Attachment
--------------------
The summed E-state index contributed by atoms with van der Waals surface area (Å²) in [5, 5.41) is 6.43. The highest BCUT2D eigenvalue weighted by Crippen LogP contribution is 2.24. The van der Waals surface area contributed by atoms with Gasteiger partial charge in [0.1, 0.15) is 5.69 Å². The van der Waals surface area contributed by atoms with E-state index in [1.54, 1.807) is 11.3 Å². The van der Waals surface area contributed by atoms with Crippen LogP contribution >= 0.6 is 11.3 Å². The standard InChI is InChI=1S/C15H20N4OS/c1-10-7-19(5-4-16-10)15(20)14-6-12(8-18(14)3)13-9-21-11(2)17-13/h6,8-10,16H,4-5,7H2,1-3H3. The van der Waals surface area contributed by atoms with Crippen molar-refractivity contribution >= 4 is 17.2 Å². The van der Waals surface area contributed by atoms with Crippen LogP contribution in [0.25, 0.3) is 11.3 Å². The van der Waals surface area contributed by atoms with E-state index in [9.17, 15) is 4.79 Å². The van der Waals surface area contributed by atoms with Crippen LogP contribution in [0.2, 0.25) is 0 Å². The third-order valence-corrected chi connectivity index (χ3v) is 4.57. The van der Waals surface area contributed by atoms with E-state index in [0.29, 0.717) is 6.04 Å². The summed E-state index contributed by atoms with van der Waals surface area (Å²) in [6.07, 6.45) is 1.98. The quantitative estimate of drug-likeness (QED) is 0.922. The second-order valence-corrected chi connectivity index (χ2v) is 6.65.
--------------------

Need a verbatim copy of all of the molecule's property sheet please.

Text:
The summed E-state index contributed by atoms with van der Waals surface area (Å²) in [5, 5.41) is 6.43. The highest BCUT2D eigenvalue weighted by Crippen LogP contribution is 2.24. The van der Waals surface area contributed by atoms with Gasteiger partial charge in [0.1, 0.15) is 5.69 Å². The van der Waals surface area contributed by atoms with E-state index in [1.54, 1.807) is 11.3 Å². The van der Waals surface area contributed by atoms with Crippen LogP contribution >= 0.6 is 11.3 Å². The standard InChI is InChI=1S/C15H20N4OS/c1-10-7-19(5-4-16-10)15(20)14-6-12(8-18(14)3)13-9-21-11(2)17-13/h6,8-10,16H,4-5,7H2,1-3H3. The van der Waals surface area contributed by atoms with Crippen molar-refractivity contribution >= 4 is 17.2 Å². The van der Waals surface area contributed by atoms with Crippen LogP contribution in [0.25, 0.3) is 11.3 Å². The van der Waals surface area contributed by atoms with E-state index in [9.17, 15) is 4.79 Å². The van der Waals surface area contributed by atoms with Crippen LogP contribution in [0.2, 0.25) is 0 Å². The third-order valence-corrected chi connectivity index (χ3v) is 4.57. The van der Waals surface area contributed by atoms with E-state index in [0.29, 0.717) is 6.04 Å². The summed E-state index contributed by atoms with van der Waals surface area (Å²) in [6.07, 6.45) is 1.98. The quantitative estimate of drug-likeness (QED) is 0.922. The second-order valence-corrected chi connectivity index (χ2v) is 6.65.